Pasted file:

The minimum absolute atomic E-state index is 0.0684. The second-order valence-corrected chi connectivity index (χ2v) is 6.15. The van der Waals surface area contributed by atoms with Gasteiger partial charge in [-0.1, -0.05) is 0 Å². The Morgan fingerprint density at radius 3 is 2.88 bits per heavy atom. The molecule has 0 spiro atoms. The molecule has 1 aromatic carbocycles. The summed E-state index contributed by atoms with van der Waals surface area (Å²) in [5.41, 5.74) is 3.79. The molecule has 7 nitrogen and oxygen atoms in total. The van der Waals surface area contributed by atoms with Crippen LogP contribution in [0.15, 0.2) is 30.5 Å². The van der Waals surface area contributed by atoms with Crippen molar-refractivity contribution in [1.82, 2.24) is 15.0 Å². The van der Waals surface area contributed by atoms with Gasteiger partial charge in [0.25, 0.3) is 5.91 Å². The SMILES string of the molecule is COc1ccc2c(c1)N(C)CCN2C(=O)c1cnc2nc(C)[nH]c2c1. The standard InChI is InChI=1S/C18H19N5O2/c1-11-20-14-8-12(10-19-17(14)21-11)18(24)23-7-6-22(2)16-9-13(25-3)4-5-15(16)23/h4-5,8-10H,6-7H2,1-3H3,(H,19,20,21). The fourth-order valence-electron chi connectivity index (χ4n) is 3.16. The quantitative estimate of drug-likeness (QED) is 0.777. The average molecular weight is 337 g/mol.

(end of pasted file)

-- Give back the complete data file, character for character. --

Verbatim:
The minimum absolute atomic E-state index is 0.0684. The second-order valence-corrected chi connectivity index (χ2v) is 6.15. The van der Waals surface area contributed by atoms with Gasteiger partial charge in [-0.1, -0.05) is 0 Å². The Morgan fingerprint density at radius 3 is 2.88 bits per heavy atom. The molecule has 0 spiro atoms. The molecule has 1 aromatic carbocycles. The summed E-state index contributed by atoms with van der Waals surface area (Å²) in [5.41, 5.74) is 3.79. The molecule has 7 nitrogen and oxygen atoms in total. The van der Waals surface area contributed by atoms with Crippen LogP contribution in [0.15, 0.2) is 30.5 Å². The van der Waals surface area contributed by atoms with Crippen molar-refractivity contribution in [1.82, 2.24) is 15.0 Å². The van der Waals surface area contributed by atoms with Gasteiger partial charge in [0.25, 0.3) is 5.91 Å². The SMILES string of the molecule is COc1ccc2c(c1)N(C)CCN2C(=O)c1cnc2nc(C)[nH]c2c1. The standard InChI is InChI=1S/C18H19N5O2/c1-11-20-14-8-12(10-19-17(14)21-11)18(24)23-7-6-22(2)16-9-13(25-3)4-5-15(16)23/h4-5,8-10H,6-7H2,1-3H3,(H,19,20,21). The fourth-order valence-electron chi connectivity index (χ4n) is 3.16. The quantitative estimate of drug-likeness (QED) is 0.777. The average molecular weight is 337 g/mol.